Health Musings

19 Years Ago, I had a Stroke. I’ve got a lot to be thankful for

It took place in the wee hours of November 25, 2000. My night of bartending had drawn to a finish. My till and tips were calculated, and I relaxed with my fellow bartenders as we waited for the okay to go home. We were all reminiscing about the night and making fun of the people we served when I felt an odd sense in my left arm. At first my fingers felt tingly, but then the feeling began to circulate throughout the entire left side of my body. I thought, “Hmm, well that’s different.” I figured that if I ignored it, it would probably go away. It didn’t, and I recognized something serious was going on. I shuffled away from everyone, hoping that they didn’t notice my drooping face and staggered into my boss’s office. I asked him if he ever had trouble moving one side of his body. He laughed at first because he thought I was high (in fact, I had touched no alcohol or illicit substances that night), and then he became serious once he realized something was definitely wrong. He called the ambulance and a fire truck showed up. It was embarrassing because I had all my co-workers standing around me and a group of firemen. The firemen did some tests on me until the ambulance showed up and they strapped me on a gurney and took me to the hospital. The ride in the ambulance is a blur. I remember the paramedics talking to me and trying to keep me from falling asleep, but all I wanted to do was close my eyes and drift away. Once we got to the hospital I was seen right away and was asked a bunch of questions, most of which I couldn’t answer. I couldn’t remember my middle name, phone number, or address. It became very frustrating for me and tears started to run down my face. The kind nurses said it was okay and would get back to me later. The doctors all were certain that I had taken drugs and treated me poorly. I’m thankful for all the nurses who were compassionate towards me in the state that I was in.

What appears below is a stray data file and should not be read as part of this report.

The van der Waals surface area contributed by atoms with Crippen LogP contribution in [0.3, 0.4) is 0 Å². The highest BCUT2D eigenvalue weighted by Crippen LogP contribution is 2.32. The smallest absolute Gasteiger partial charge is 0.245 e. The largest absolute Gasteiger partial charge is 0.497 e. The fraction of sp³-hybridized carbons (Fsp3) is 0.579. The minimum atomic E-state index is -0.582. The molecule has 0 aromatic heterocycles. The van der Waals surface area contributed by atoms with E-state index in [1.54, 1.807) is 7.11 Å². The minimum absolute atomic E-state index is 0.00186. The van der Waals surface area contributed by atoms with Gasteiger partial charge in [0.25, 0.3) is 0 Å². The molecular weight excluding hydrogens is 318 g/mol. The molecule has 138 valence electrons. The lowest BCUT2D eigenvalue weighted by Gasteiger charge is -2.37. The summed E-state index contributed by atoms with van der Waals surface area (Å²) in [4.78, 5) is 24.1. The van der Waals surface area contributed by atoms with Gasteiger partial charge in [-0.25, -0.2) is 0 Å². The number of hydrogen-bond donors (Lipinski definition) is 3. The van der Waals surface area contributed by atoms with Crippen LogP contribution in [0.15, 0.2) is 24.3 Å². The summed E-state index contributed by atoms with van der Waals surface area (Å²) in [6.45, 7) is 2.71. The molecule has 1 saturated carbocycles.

They admitted me to the hospital after all the tests were done. The doctors said I had a small hole in my heart and apparently a blood clot slipped through and journeyed to my brain. An orderly wheeled me away from the emergency room and took me up and down some halls. I noticed that I went by some fancy rooms and I jokingly asked the orderly, “Hey, can I get one of those rooms?” He laughed and said, “No, you don’t want those rooms. If you get one of those, you’re pretty bad off.” We stopped by a desk and they gave him a clipboard with my room number on it. He looked at it for a second and then gave me a sympathetic glance. He thought for a moment and then turned me back around and pushed me into a very nice room. He looked at me and smiled and helped me into my new fancy bed. That room was my home for the next eight days. There were times while in that room that I thought I would die, and there were times in that room that I wanted to die.

There is something strange that happens to someone while their backs are on a hospital bed. My family and friends made constant visits. My new girlfriend (who I later married) was constantly by my side. My phone rang daily from friends I hadn’t seen in years. Fellow bartenders that watched me get carted away made frequent and rather inappropriate deliveries to my room in attempts to cheer me up. The nurses loved me and would do their paperwork in my room. But for some reason I felt alone.